From Big Fish to Big Pond: Freshmen Make Adjustments

By Kate Salvo and Sarah Carlsen 
Staff Writers

Photo by Vincenzo Digristina 
Staff Photographer


As the class of 2017 begins to encounter life in the high school, there are many mixed feelings. Some thought the high school was intimidating, while others got the hang of it quickly. Now that the year has begun, students are getting used to the larger school and the differences between being eighth graders and high school freshmen.

One of the most noticeable differences between the middle school and the high school is the length of the classes. Many freshmen say it’s beneficial. “It’s definitely better; there’s more time to get stuff done,” said Cindy Henchen . Some, however, haven’t gotten used to the change from the 40 minute classes in middle school. “It’s too long and I get bored,” said freshman Julia Kelner. “I feel like I should be done with my classes, but I have to stay in them,” said Alexandra Scibilia . Other students added that it depends on which class you’re in, some can get boring, while it’s helpful in others. “Lunches should be 80 minutes long,” added Alexandra Street.

Another noticeable difference is the size of the school, and while some freshman have become accustomed to a larger school, others struggle to find their way around. The major issue people have encountered is the staircases that connect the different hallways. Multiple freshmen said their first day was difficult, but that once you found the location of the stairs it got easier. Others didn’t have trouble with the size of the school. “The high school isn’t hard to navigate, mainly because we had tours before school started. The tours helped us get an understanding of the school overall,” said Henchen.

While the high school brings new changes, there are many things this year’s freshman miss about middle school. “The middle school was smaller and it was easier to get places without being late. In middle school, they don’t punish you if you’re not right on time,” said Willa Shiomos. Others agreed, adding that the middle school was more lenient if you forgot something at home, and it was less stressful. The three different lunch periods were also a topic students had differing opinions on. “I miss having lunch with the whole grade,” said Kelner, but Henchen likes being able to see her older friends. “I like being able to see my friends in higher grades,” said Henchen.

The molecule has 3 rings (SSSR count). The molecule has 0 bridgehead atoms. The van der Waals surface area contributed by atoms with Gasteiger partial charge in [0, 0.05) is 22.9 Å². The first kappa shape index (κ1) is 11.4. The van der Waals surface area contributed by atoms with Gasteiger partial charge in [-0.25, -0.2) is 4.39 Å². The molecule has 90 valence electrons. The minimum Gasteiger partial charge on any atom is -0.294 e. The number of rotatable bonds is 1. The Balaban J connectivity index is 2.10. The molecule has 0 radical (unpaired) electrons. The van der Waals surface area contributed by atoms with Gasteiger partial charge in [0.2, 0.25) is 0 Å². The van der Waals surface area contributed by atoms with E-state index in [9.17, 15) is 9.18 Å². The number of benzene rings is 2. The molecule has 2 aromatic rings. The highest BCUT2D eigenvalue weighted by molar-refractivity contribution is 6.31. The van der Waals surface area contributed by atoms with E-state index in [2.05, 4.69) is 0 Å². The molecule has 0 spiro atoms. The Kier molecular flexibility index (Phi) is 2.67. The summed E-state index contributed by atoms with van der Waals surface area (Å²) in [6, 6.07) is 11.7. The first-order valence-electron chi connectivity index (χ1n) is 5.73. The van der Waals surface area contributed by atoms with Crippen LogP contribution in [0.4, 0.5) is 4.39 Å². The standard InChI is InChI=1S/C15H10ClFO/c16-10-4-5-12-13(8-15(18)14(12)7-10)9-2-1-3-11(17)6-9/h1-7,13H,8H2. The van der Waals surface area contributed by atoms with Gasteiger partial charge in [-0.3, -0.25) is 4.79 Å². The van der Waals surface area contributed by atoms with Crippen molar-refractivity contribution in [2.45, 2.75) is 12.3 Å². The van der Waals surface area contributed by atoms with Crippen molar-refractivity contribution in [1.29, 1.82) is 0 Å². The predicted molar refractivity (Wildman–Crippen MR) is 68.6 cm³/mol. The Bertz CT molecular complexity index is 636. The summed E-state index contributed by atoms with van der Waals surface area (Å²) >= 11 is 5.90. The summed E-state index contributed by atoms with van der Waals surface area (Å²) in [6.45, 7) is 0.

The freedoms and opportunities given in the high school are well appreciated among freshman. “Activity period is helpful, and the clubs are fun,” said Tommy Armenta . “High school is way better than middle school,” said Akbar Qahar. Others said that it’s nice to have your teachers available after school because you can ask them if you have any questions. “The high school offers more freedom, and you feel like more of an adult,” agreed Kristina Bell.

Most students have had no problems regarding scheduling, according to guidance counselor Diane Ennis. When students have encountered an issue, it mainly has to do with electives. “Many students have been forced to take a study hall because of lack of space in electives,” said Mrs. Ennis. “The freshman have been very flexible with their schedules defaulting to a study hall,” said fellow guidance counselor Laura Bond.

Freshman Katie Tzivanis was not expecting to have to take a study hall after switching out of Ceramics. She wanted to take Current Events but the class was full. Tzivanis ended up taking Media Productions One for the first semester. During the second semester, she was placed in a study hall. “I’m frustrated because Media Two is available during the second semester, but it’s full. They might be able to squeeze me in, but it’s doubtful, ” said Tzivanis.

“After the first couple of days, the students seem to be getting used to the new environment,” said Mrs. Ennis. Mrs. Bond said that something freshman had noticed was that the high school has very different expectations than the middle school. “The teachers and students have done a great job adjusting,” said Mrs. Bond.